For Book Lovers

Library users are passionate readers and we’ve got resources for all varieties of booklovers.

Recommended Books

Librarians are experts at connecting you with the information you need, whether it's a complex research project or the next good book on your reading list. This list of award-winning books is a good place to start. Read more about recommended books for adults, teens, and children.

Starting a Book Club

Book clubs provide a wonderful forum for readers to talk about books and the reading experience and libraries contain many helpful resources for book groups. If you're looking for a book club to join, check with your library. Libraries often provide meeting space for book clubs and many administer their own book discussion groups. Thinking of starting your own book club? Learn how to get started.

Well Read

The American Library Association has teamed up with Well Read, the popular weekly public television program for those who love books and lively, engaging conversations with the authors.  Read more

Youth Media Awards

Recognized worldwide for the high quality they represent, the American Library Association Youth Media Awards—including the prestigious Newbery, Caldecott, Printz, and Coretta Scott King Book Awards—guide parents, educators, librarians, and others in selecting the best materials for youth. Learn more about the Youth Media Awards.

Authors

Authors are natural allies of libraries. Especially in these challenging times, authors understand the key role that libraries and library staff play in the economic, social and educational fabric of our nation. Read more about how authors can passionately speak out in support for libraries. Learn how authors can get involved.

Booklist Reader

When Don Lee’s first book came out 16 years ago, he probably didn’t know then that more than half his writing career would be spent in Rosarita Bay, a fictional California seaside town that bears more than a passing resemblance to the real-world Half Moon Bay on Highway 1 in Northern California. Of the five books Lee has published to date, three have been Rosarita-bound. Yellowhis wonderfully quirky debut—is set there, and in Wrack & Ruin (2008), we meet a Rosarita-based artist-turned-...

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The June 1 & 15 issue of Booklist magazine is now live. Visit Booklist Online, where you’ll find 349 new reviews and 17 new feature articles and lists. The articles will be free to all for the next two weeks—to have unrestricted access, you’ll need to log in. If you aren’t yet a subscriber, or do subscribe but haven’t registered for access, you can take care of that today!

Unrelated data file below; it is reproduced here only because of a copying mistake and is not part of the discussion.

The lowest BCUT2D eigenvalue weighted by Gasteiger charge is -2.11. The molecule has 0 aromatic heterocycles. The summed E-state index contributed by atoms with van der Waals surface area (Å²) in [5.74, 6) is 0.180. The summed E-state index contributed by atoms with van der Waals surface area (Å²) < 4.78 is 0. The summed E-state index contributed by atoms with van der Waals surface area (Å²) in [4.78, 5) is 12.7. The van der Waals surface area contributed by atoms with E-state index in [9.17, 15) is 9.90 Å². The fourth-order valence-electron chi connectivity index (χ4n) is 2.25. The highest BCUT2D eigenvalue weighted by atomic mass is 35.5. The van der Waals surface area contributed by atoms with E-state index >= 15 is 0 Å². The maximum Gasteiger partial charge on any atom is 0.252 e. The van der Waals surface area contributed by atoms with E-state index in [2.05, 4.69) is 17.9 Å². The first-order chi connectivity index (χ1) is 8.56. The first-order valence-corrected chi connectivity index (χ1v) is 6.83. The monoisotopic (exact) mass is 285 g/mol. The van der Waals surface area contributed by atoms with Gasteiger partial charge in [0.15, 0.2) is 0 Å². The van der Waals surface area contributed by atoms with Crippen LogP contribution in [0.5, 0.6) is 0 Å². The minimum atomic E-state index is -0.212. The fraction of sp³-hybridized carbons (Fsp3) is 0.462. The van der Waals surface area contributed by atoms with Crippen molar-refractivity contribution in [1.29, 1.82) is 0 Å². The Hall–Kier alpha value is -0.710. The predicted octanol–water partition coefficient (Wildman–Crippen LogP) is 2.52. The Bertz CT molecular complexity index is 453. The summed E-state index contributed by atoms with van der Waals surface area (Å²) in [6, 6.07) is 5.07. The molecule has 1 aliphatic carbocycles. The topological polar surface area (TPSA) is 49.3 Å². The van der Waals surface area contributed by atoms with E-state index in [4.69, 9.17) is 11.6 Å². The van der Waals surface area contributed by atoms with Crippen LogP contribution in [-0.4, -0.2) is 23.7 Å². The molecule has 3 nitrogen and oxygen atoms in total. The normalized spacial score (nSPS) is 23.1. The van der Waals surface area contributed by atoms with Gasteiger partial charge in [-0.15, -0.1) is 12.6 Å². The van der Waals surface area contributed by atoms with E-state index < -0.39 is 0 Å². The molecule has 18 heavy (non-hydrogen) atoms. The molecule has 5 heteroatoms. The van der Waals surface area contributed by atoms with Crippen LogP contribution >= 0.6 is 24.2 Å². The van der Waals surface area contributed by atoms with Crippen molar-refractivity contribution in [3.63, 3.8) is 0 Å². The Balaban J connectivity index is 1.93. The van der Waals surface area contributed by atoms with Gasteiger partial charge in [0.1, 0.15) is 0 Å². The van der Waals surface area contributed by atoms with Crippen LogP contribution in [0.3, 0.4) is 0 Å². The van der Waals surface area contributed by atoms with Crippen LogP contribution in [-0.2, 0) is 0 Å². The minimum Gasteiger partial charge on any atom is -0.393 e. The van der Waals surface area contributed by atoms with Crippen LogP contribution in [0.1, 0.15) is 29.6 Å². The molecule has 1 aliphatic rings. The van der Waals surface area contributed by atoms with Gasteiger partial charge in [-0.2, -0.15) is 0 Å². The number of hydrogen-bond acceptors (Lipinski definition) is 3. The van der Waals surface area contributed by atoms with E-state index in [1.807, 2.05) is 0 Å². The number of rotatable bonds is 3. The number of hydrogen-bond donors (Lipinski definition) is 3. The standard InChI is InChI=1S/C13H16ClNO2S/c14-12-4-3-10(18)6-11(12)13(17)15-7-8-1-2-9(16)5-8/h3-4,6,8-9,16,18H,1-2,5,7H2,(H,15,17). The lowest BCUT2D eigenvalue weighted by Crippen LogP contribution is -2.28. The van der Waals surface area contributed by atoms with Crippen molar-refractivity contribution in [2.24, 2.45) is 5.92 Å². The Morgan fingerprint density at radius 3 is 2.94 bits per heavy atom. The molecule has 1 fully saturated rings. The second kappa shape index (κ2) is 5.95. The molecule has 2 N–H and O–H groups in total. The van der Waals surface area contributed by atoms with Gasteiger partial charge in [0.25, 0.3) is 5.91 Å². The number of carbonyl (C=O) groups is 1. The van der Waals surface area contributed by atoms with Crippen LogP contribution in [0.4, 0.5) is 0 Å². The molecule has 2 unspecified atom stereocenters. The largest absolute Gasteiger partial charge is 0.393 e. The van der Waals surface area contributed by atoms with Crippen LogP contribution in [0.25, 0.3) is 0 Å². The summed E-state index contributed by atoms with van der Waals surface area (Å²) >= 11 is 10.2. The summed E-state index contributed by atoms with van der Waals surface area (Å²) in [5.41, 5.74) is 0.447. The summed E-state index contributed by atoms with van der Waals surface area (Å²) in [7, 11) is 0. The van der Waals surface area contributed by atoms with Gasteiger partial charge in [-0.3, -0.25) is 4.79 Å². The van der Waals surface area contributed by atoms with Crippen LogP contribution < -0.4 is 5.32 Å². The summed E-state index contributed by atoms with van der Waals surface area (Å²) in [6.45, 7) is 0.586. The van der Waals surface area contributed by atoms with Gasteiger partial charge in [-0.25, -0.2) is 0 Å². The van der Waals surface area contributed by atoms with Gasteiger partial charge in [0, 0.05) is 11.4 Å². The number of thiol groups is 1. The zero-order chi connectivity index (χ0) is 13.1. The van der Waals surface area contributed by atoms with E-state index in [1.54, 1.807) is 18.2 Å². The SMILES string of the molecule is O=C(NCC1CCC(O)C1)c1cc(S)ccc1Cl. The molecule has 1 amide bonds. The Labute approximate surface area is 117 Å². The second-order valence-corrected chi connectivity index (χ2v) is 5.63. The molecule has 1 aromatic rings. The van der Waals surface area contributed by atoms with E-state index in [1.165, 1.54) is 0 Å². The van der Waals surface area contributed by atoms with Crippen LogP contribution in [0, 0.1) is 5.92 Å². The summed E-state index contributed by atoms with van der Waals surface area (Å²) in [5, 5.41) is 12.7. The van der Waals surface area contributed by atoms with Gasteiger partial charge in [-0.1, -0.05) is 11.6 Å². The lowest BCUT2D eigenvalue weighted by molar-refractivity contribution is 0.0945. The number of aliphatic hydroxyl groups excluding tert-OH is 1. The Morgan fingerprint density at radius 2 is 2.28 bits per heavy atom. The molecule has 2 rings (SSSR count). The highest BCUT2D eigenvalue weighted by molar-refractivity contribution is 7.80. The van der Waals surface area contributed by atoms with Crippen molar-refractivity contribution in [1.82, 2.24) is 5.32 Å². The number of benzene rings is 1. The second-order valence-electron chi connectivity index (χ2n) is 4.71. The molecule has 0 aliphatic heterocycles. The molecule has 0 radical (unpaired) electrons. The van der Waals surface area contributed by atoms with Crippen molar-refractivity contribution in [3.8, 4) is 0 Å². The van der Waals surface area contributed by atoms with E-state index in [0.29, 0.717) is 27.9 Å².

This issue is dedicated to 50 Years of YA, our 12-month celebration of the genre’s golden anniversary. We reveal...

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We here at Booklist don’t have to travel far for this year’s ALA Annual next week, since it’s going down right here at Chicago’s glorious McCormick Place. But we are going to be super busy, since we’ve got so much going on—some might say too much. Between events, catch us at booth #3217, where, in addition to free copies of Booklist and Book Links, we’ll be freaking out over #50YearsofYA. We’re creating a Booklist Locker Room where...

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ALA Book Club Central launches June 24. Visit bookclubcentral.org and sign up to receive emails with the latest book club resources and and book picks from Sarah Jessica Parker.
Booklist Reader:Opinion, news and lists from the book people
Well Read logo
American Library Association Youth Media Awards, 2017 winners announced!
Do these stories remind you of something in your life, your community, your history? #Sharethestory

Review of the Day


Beattie, Ann (author).
June 2017. 224p. Scribner, hardcover, $25 (9781501111389).
REVIEW. First published May 15, 2017 (Booklist). Accomplished short story writer Beattie (
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Authors on Libraries

We spoke with YA author Scott Westerfeld at the American Library Association 2017 Midwinter Meeting. Here's what he had to say about libraries:

I think every community winds up with the library the need.

That's one of the great things about what librarians do is they adapt to what, you know, what that neighborhood needs,  what that community needs.  There are some places where libraries become social service networks. There are some places where they're job placement centers.  There are some places where they're, you know, for some children they're a way to escape from what what that neighborhood is like, and to to escape from, you know, from their parents...

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